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A personal loan can be an excellent way to borrow a large lump sum of cash for several purposes, including emergencies, medical procedures, credit card debt consolidation, weddings, or home improvement. Since most personal loans are unsecured, it's also possible to get a personal loan from various financial institutions without putting your house, car, or other assets up for collateral.
However, before you start shopping around for your loan rates and options, there are things you should know about the loan requirements and the process of applying for the loan. We break down how to qualify for a personal loan and what the application process generally looks like.
Before Applying, Here's What You Should Know
When you're beginning to shop around for a personal loan, doing some research and preparation ahead of time can make a difference in helping you get the best rate possible. Here are some things to know.
Your Credit History Is an Important Eligibility Factor
A personal loan lender needs to know whether you can honor your debt obligation. As a result, they rely heavily on your credit score and your credit history as a determining factor for your eligibility, loan rates, and terms.
Check your credit score first to know where you stand. You can do so for free with the major credit bureaus. While you may still get approved with a low credit score, a higher score can get you lower interest rates and better terms. If your credit score isn't where you want it to be, consider taking some time to improve your credit score first before applying for your loan.
Lenders Will Look at Your Income
Lenders use your income as a way of establishing your ability to pay and will typically prefer that borrowers have steady, sufficient income to be able to repay their loans.
If you are applying for a personal loan while unemployed, there may still be a chance you can get approved for a loan. If you have additional sources of income from any side gigs, rental income, or investment income, you can include those in your income documentation. If you've lost your job and that was your only source of income, consider picking up side hustles or getting a co-signer to improve your eligibility.
How Much Debt You Have Matters to Lenders
Your debt-to-income ratio, which is your monthly debt obligations compared to your income, matters to lenders. The more debt you are carrying relative to your income, the riskier you are as a borrower.
If possible, try to minimize as much debt as possible by paying off credit card debt or other loans. Increasing your income through side gigs is also another way to reduce your debt-to-income ratio.
Personal Loan Requirements
Although every personal loan lender may have different requirements, most financial institutions use very similar common qualifying factors when reviewing a borrower's eligibility.
Minimum Credit Score
The required minimum credit score will vary by lender. Some lenders will only approve those with a good credit score, while other lenders specialize in offering personal loans for those with bad credit. It is possible for borrowers with less-than-ideal credit to get approved for a loan, but they'll likely face higher loan rates and shorter loan terms.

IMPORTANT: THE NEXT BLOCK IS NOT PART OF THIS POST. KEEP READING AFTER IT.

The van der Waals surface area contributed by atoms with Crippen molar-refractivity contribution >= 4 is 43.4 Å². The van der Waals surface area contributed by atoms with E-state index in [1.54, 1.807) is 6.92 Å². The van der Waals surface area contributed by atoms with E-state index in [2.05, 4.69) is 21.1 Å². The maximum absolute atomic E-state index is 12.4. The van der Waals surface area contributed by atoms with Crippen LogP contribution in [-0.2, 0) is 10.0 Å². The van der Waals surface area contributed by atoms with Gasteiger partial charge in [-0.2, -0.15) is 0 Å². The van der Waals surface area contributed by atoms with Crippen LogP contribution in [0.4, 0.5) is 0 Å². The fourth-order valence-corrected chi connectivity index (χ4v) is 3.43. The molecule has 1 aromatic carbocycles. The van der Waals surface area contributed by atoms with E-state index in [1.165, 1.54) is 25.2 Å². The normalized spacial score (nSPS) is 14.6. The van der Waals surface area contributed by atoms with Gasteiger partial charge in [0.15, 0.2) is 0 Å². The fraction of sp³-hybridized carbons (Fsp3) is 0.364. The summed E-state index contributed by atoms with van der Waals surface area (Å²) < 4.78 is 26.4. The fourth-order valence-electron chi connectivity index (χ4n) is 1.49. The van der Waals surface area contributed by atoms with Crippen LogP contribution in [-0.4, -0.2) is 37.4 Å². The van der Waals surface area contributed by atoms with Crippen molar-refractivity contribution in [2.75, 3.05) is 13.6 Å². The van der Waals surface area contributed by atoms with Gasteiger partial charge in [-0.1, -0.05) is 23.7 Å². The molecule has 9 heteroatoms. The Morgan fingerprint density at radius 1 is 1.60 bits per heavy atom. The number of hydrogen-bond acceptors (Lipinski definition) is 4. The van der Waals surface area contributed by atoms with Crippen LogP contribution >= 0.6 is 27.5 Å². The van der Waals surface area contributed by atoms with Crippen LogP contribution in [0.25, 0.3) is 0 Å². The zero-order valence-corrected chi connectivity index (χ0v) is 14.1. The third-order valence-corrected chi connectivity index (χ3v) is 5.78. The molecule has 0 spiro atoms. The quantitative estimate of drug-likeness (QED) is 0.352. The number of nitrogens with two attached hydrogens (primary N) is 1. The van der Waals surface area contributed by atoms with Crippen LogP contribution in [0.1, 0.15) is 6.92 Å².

Not all lenders will require a minimum annual income. Some lenders may require that a borrower meet their minimum income criteria to qualify, while other lenders simply want to see proof of income with no minimum set. It's important to check with your lender first.
In general, personal loan lenders who do have a minimum income requirement will want borrowers to have between at least $15,000 to $45,000 in gross annual income.
One of the most critical metrics that personal loan lenders calculate is your debt-to-income ratio (DTI). If your DTI is low, you have a better chance of getting approved with a lower interest rate. You can find your DTI simply by dividing your total monthly debts by your gross monthly income. Lenders prefer a debt-to-income ratio of less than 36%.
You will need to provide supporting documentation to your lender so they can verify your identity and income. Some examples of documentation that a lender may require include:
- Verification of Identity:
- Social Security Number
- Driver's license
- State ID
- Proof of Income:
- W-2 form
- Tax returns from the last two years
- Bank statements
- Employer contact information
- Proof of address:
- Lease agreement
- Utility bill
- Property tax bill
- Mortgage statement
How to Get a Personal Loan in 8 Steps
Applying for a personal loan is less complicated than getting a mortgage. If you've weighed the pros and cons and decided that a personal loan is right for you, here is how to get started.
Step 1: Determine How Much Money You Need to Borrow
Before you start the loan application process, you need to figure out how much money you need. For example, if you intend to do a debt consolidation, your loan amount should cover the entire cost of paying off all your credit card debts plus any additional fees.
Some lenders tack on an origination fee between 1% to 8% to offset the cost of loan processing and fund disbursement. The origination fee may be subtracted from the loan, so be sure to add on any potential fees to the total loan amount you're requesting.
Step 2: Check Your Credit Score
The higher your credit score, the greater your chances of qualifying for a personal loan and earning a low interest rate. Check your credit score to know which loans you can likely qualify for and what your estimated rates may be.
You can request a free credit report from AnnualCreditReport.com, which can pull credit history data from the three major credit reporting agencies Experian®, Equifax®, and TransUnion®.
Step 3: Pre-Qualify for a Personal Loan
During the prequalification process, you'll be able to see what loans you qualify for and what rates are being offered. A soft credit check will be done, which allows lenders to see your credit report without negatively affecting your credit score.